The previous example illustrates the structure of an Alore program: first import declarations, then one or more definitions of functions, global variables, constants or classes (or statements). The above example has a single import declaration that imports two modules and a single function definition, Main. Likewise, each module contains functions, classes, variables and constants related to a specific task or topic grouped together. When a module is imported, its contents are made available in the rest of the source file.

Many Alore programs define some modules of their own. This way a program can be divided into smaller components that are easier to manage and potentially reuse. Modules can optionally be divided into multiple source files.

A module is defined by creating a directory that contains one or more Alore source files. Typically the directory is created below the directory that contains the main Alore source file. The name of the directory must be the same as the name of the module, and each source file in the module must start with a module header. An example program consisting of a single module "message" and the main source file is illustrated below:

  import message

  def Main()

  module message

  private const Hili = ' *** '

  def Show(msg)
    WriteLn(Hili, msg.upper(), Hili)

The main source file imports the module message that is defined in the other source file. The Show function, like all other public functions, variables, constants and classes, can be used in any file that imports the module. All definitions are public unless they are preceded by the keyword private. The constant Hili is an example of a private constant.

Scopes and name collisions

Each module defines a separate scope. Names in different scopes may overlap. If modules foo and bar both define the name Func and only one of the modules is imported in each source file, the correct name Func will always be referenced. But if a file imports both modules, the name must be prefixed by the module name and the scope resolution operator :: (two colons):

import foo
import bar

def Main()
  Func()      -- Error: Ambiguous!

The scope resolution operator can be used even if there is no ambiguity to make it clear which module a name belongs to or to avoid future name collisions, i.e. multiple definitions having the same name.

Another example of avoiding a name collision is in the program below:

def Write(s)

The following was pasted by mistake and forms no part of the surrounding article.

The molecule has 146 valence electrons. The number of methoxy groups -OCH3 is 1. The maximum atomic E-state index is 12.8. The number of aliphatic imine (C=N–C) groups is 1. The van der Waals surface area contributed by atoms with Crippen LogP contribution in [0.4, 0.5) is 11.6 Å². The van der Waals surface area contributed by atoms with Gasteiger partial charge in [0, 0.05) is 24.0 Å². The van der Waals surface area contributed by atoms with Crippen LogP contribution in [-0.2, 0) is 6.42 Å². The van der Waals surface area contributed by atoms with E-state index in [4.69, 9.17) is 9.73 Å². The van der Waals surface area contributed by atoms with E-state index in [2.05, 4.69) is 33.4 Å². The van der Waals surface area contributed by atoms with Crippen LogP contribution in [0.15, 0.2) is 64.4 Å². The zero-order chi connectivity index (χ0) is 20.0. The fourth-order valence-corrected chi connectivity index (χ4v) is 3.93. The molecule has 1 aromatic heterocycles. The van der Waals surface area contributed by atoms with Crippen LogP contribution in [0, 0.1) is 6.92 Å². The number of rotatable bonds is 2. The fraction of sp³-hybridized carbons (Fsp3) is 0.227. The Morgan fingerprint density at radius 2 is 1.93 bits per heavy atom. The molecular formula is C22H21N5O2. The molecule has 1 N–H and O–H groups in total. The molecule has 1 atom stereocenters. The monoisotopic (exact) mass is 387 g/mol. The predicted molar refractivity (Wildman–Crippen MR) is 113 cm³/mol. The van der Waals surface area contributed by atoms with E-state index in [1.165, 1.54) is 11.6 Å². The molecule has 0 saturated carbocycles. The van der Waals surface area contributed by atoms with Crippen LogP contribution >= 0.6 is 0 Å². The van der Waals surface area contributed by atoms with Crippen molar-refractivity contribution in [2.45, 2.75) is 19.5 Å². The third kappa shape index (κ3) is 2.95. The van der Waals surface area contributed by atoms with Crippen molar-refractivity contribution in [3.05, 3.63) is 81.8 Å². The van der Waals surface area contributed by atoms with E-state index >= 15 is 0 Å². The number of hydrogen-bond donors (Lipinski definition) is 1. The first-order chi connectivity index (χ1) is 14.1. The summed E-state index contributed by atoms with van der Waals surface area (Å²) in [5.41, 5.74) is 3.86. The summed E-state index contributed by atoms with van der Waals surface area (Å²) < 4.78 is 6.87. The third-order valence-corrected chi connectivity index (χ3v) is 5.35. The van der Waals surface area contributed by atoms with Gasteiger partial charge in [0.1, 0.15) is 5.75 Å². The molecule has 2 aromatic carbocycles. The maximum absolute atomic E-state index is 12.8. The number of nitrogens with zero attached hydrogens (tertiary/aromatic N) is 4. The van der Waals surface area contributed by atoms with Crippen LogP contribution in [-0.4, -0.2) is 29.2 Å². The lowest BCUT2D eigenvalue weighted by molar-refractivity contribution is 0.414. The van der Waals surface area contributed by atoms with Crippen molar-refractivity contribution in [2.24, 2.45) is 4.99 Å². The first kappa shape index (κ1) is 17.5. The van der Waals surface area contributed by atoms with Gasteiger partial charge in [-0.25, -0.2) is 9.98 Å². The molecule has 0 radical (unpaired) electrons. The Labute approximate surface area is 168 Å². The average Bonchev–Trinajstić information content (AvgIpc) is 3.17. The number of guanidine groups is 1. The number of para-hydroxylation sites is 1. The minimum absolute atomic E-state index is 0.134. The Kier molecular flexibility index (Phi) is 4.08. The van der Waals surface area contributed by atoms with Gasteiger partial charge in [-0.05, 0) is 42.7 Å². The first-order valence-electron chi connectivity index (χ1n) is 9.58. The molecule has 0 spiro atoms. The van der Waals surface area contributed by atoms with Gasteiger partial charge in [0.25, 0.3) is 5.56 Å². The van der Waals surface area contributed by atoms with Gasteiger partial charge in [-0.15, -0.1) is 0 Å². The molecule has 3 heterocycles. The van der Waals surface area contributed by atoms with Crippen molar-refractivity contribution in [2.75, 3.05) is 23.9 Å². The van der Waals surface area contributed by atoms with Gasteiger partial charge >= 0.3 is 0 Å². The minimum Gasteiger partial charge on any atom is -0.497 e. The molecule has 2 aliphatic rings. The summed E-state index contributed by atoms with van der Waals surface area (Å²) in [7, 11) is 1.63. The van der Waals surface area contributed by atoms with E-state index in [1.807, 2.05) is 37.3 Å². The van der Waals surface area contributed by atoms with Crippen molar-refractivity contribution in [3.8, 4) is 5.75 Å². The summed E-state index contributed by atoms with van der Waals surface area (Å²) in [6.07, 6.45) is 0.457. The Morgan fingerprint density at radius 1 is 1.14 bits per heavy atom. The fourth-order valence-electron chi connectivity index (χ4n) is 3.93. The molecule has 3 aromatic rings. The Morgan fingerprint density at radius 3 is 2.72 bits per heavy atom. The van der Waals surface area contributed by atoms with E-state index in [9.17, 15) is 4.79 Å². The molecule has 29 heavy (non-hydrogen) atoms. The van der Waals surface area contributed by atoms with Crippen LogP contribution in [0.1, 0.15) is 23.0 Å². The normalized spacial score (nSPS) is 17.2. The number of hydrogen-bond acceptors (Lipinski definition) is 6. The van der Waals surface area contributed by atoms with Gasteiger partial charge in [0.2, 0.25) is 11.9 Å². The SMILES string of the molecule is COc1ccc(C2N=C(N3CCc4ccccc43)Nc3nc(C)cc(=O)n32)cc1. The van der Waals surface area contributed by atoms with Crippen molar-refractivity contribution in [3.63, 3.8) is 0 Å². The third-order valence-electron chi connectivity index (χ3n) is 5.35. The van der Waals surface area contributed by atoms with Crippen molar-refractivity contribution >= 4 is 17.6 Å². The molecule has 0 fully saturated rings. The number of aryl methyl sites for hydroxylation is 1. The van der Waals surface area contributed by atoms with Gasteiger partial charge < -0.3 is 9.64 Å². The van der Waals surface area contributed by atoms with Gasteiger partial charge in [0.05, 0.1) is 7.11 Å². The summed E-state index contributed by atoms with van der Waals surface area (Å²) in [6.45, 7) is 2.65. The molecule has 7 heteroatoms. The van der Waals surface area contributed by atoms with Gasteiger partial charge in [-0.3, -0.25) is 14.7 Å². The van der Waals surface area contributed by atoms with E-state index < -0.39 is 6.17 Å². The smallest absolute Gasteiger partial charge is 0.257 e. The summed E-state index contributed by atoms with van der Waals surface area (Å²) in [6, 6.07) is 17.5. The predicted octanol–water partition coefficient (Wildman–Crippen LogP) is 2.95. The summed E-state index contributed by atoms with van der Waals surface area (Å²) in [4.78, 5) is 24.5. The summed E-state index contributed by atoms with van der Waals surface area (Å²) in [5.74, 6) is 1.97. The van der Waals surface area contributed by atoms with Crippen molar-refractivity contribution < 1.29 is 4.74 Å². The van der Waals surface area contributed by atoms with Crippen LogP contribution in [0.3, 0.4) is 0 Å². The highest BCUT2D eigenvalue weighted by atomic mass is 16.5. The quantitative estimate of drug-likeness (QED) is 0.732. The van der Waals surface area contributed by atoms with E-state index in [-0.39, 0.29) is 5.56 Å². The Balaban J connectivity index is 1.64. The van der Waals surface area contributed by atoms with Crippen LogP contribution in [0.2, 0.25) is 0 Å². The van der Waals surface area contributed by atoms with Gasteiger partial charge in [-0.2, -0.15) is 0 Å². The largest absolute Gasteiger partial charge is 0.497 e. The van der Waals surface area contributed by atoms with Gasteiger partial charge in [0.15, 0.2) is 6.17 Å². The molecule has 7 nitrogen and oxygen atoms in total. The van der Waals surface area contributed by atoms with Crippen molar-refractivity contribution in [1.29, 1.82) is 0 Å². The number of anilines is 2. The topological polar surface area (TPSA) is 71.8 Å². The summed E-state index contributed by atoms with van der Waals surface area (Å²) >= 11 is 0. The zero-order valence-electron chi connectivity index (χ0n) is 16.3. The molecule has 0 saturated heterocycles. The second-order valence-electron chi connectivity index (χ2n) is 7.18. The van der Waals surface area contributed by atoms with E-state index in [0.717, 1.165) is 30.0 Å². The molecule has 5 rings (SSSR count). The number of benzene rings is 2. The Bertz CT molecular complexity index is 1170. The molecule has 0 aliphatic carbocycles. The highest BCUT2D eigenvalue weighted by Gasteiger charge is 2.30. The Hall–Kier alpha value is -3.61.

-- do something with s

def Main()
  Write('foo')     -- Refers to the Write in this module
  std::Write('foo')  -- Refers to the Write in the std module

The names defined in the current module take precedence over names defined in other modules. All names in a module are equivalent; they are visible in every file of a module, and even before their definition in a file. This means that this example is valid:

def Main()

def Hello()
  WriteLn('hello, world')

Another case of name collision is possible between class members and global names defined in the same module. In this case, the global names can be accessed by prefixing a name only with the scope resolution operator. Since class members usually start with a lower case letter and global names with an upper case letter, this type of name collision is rare.

var Name

class Foo
  var Name

  def Bar()
    Name = 1   -- Refers to the member variable
    ::Name = 2  -- Refers to the global variable

Finally, local variables take precedence over member variables or global variables with the same name. Member variables can be accessed using the self.member notation even if there is a local variable with the same name.

Hierarchical modules

Alore supports subdividing modules into submodules. The name of a submodule has the form main_name::sub_name, where main_name is the name of a module. For example, a submodule of the module message could be named message::french. A submodule is located in a subdirectory of the main module, i.e. message/french in the previous example.

Each submodule is a separate module and is not directly related to any main modules. The main modules do not even have to exist, i.e. their directories do not have to contain any source files. When importing a main module, for example import message, the submodules are not imported automatically. They can be imported in a similar way, for example import message::french.

More than a single level of subdivision are supported, for example company::product::core. We recommend that the number of subdivisions should be kept at fairly low levels, since navigating deep directory hierarchies can be tedious. Hierarchical modules can be used to avoid name collisions. For example, instead of defining a module code in a product acme, it might make sense to define the module as acme::code, since it is conceivable that another module named code could be defined in the future, causing ambiguity.

Variables and other names defined in hierarchical modules can be accessed from the files that import them also by specifying the whole module name as a prefix or only a part of it, at least enough to make the name unambiguous. So acme::code::Foo can be accessed as code::Foo if code::Foo is unambiguous. The module name can be shortened only by dropping some of the initial components. Thus acme::Foo is not a valid abbreviation for acme::code::Foo.